The resulting low output from the gate 254 sets the OSC.ERROR flip flop 230, the high, set output of which constitutes a signal, OSC. ERROR. This signal is applied to a gate 256 (FIG. 5), the low output of which also forms the signal RE.START, which resets the START flip flop 144 (FIG. 6). When this flip flop is reset, its set output will go low, resetting the 12-count flip flop 168 and thereby de-energizing the solenoid 78, de-energizing the motor control relay 146 and thereby stopping the motor 48, and extinguishing the MOTOR ON indicator lamp 152. The high, set output of the OSC.ERROR flip flop 230 also actuates an OSC.ERROR indicator lamp 258 by way of a lamp driver 260.
Also connected to the output of the 250-millisecond DMV 252 is a 100-microsecond DMV 262, which emits a pulse when the 250-millisecond search pulse goes low. This pulse enables one leg of a gate 264, the remaining leg of which is enabled by the high, reset output of the OSC.ERROR flip flop 230 when there is no oscillation error. The resulting low output pulse from the gate 264 constitutes the RE. 11-COUNT FF pulse, which resets the 11-COUNT flip flop 174 after every successful clutch position test.
Each time the clutch output is stopped after rotating through 11 of its 12 positions, the low, reset output of the 11-COUNT flip flop 174 will store a count in the BCD 13-counter 266. When the count of the counter has reached 13, indicating that all 12 of the positions of the clutch have been tested, a low will appear at the output of the counter, setting a 13-COUNT flip flop 268. The low, reset output of this flip flop is doubly inverted by a pair of gates 270 and 272 to also form the signal RE.START. As previously described, this signal resets the START flip flop 144 (FIG. 6). When this flip flop is reset, its set output will go low, resetting the 12-count flip flop 168 and thereby de-energizing the solenoid 78, de-energizing the motor control relay 146 and thereby stopping the motor 48, and extinguishing the MOTOR ON indicator lamp 152. The high, set output of the 13-COUNT flip flop 268 actuates an END OF TEST indicator lamp 274 by way of a lamp driver 276.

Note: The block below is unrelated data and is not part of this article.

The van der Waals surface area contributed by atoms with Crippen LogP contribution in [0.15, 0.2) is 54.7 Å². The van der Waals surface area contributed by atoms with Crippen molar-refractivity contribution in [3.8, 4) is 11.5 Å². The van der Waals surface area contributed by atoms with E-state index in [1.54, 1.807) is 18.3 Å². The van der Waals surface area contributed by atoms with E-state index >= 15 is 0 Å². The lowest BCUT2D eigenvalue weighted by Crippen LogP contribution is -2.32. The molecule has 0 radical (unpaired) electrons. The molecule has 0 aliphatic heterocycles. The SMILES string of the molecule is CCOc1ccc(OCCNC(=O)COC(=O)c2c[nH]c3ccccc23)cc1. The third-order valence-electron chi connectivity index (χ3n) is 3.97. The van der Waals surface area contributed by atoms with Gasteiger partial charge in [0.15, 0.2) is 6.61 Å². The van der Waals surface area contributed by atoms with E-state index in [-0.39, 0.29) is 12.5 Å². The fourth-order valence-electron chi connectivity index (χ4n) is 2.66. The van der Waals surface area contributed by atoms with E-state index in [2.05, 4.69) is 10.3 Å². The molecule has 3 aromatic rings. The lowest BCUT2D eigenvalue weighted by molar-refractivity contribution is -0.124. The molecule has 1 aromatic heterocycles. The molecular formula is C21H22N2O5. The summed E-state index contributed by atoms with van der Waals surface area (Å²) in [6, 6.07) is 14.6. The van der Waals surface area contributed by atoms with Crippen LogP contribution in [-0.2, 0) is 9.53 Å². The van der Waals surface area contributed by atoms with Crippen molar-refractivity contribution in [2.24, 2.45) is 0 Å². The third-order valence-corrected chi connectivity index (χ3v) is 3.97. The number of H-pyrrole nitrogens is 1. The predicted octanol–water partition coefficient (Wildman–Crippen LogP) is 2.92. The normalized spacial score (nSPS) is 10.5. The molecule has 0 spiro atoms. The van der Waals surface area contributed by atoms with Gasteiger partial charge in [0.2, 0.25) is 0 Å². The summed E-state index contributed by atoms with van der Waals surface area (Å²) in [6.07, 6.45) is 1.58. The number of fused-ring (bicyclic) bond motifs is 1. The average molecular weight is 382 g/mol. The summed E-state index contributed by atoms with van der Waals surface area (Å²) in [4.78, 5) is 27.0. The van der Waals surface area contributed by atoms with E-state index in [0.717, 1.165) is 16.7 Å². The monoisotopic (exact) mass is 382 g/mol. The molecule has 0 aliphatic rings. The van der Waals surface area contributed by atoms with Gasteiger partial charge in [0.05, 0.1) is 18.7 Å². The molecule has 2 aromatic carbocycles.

A RESET switch 286 is also provided so that the signals CLR/, RE.CTR.1 and RE.CTR.2 may be generated at any time by manually actuating the momentary-contact switch. When the contacts of this switch are closed, a low level is applied to the output of the gate 140, this level constituting CLR/ and being doubly inverted by the gates 118 and 120 to form the signal RE.CTR.1 and also being doubly inverted by the gates 118 and 122 to form the signal RE.CTR.2.